Preventable deafness is a communicative disability that is common and creates many challenges with social, political and human consequences. Higher incidences of preventable deafness in Namibia are a result of ineffective communication practices i.e. communication gaps due to poor decentralization policy, poverty, lack of accountability and bureaucracy. Lack of communication between the civil society actors and the presence of ill-informed perceptions of deafness create difficulties in its detection, treatment or prevention. This study focuses on communication factors that hinder the effort to effectively address deafness in Namibia.
This study looks closely at The Association for Children with Speech, Language and Hearing Impairments, (Clash), as a case study. CLaSH is an NGO that is dedicated to the welfare of deaf citizens with a focus on children. Through its work, Clash identifies and informs society about the multiple communication limitations that directly or indirectly contribute towards deafness and the social handicaps it creates for those who suffer from it. Academic literature on hearing impairment is limited in Namibia even though the estimated number of Junior and High School graduates suffering from the impairment is forty percent. Important to note is that everything that is communicated to the Namibian population about deafness and other impairments reflects the mainstream perspective which unfortunately does not represent the needs of the deaf. The popular perception of deafness contributes to the knowledge gap by perpetuating misinformation. The deaf are not benefitting from such communication because social policy makers, NGO workers and other stakeholders have not taken fully into account the specific communication needs of the deaf. In particular, the deaf population's life challenges are not adequately reflected in the story of Namibian life. The deaf are unable to participate and be self-determining agents in the Namibian community as a result. These factors compound the negative effects of the limitation of communication, particularly with regard to eradicating misinformation about deafness. Therefore, studying government institutions" handling of the issue in terms of the mode of communication and the strategies used in order to alleviate the problem and determining the roles the deaf play in society, enables an understanding of how the problem could best addressed.
The present study is guided by "gap knowledge theory". Data was obtained through structured and semi-structured interviews with knowledgeable persons strategically placed in related positions in government,—and those running/managing private organizations directly or indirectly involved with deafness: audiologists, ear nose and throat medical doctors, the director of CLaSH and special education teachers institutionally or personally involved with the deaf community. The current research sought to understand the context within which the interviewees became involved with preventable deafness in order to better identify the communication gaps that have developed within the campaigns to address this phenomenon.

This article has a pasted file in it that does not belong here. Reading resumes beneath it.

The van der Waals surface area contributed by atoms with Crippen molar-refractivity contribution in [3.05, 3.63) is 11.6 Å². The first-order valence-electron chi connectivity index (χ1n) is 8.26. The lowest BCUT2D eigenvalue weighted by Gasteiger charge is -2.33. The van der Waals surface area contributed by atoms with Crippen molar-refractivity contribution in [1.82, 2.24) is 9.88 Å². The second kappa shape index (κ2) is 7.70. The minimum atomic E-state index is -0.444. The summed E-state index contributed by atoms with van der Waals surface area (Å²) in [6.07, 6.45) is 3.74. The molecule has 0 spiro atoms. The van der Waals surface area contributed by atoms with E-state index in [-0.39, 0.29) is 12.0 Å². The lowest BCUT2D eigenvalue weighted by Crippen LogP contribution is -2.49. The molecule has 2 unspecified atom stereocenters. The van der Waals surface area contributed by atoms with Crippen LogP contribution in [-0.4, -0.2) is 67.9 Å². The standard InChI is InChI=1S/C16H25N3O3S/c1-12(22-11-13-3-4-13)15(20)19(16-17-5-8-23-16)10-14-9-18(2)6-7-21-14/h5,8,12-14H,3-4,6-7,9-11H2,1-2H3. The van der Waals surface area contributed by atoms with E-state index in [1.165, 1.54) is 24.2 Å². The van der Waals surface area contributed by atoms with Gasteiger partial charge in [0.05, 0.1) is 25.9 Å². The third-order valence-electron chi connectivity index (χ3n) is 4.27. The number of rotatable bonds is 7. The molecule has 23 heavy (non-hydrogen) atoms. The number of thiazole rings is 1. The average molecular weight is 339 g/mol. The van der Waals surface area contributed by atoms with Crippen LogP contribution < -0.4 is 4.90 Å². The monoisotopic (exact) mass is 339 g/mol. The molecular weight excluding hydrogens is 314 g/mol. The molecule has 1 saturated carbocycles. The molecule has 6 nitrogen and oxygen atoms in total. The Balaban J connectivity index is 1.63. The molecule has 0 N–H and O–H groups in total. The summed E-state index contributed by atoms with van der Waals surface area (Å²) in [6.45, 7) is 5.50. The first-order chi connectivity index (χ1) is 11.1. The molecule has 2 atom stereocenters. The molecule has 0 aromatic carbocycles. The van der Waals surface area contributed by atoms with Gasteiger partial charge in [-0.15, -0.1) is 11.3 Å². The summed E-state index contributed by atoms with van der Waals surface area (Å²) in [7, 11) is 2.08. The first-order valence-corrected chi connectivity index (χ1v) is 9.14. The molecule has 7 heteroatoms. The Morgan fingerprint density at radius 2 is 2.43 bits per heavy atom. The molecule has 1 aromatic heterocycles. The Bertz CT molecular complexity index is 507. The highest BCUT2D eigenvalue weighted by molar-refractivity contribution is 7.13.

Additionally, the thesis will present a desk study on the impact of decentralization—the country's strategy to take the government to the people particularly in terms of communicating national policies on developmental challenges which include deaf impairment. Examining decentralization is necessary to understand the government's role in nationwide literacy levels and general infrastructure issues. Communication policy and practice play a critical role in the success or failure of the government's ability to establish best practices in the prevention, detection and treatment of preventable deafness. The study will consist of gathering information on communication capacity particularly literacy levels, and on the appropriateness and sufficiency of the general infrastructure particularly for providing information and different social services. The study will also examine the impact of foreign aid, such as that given by Iceland, to deafness and deafness campaigns in Namibia. Such foreign aid has been used to equip key stakeholders governmental and non governmental institutions—with the skills and facilities to alleviate the problem.
Our study will offer policy recommendations in line with the interpretation of the research findings. It is hoped that the recommendations shall assist the policy formulation process to better cater to the needs of at risk populations and those afflicted with preventable deafness.
The fact is most cases of deafness in Namibia are preventable. The current research intends to examine the role that communication plays in the prevention, detection and treatment of deafness while asking to what extent deafness is a result of communication gaps that lead to poor practices and ineffective policies among stakeholders.
Key words: Preventable deafness, gap theory, social economic status, communication policies, aid
|School:||The American University of Paris (France)|
|Department:||Global Communications and Civil Society|
|Source:||MAI 56/02M(E), Masters Abstracts International|
|Subjects:||Audiology, Communication, Public policy|
|Keywords:||Association for Children with Speech, Language and Hearing Impairments, Communication gaps, Deafness, Namibia|
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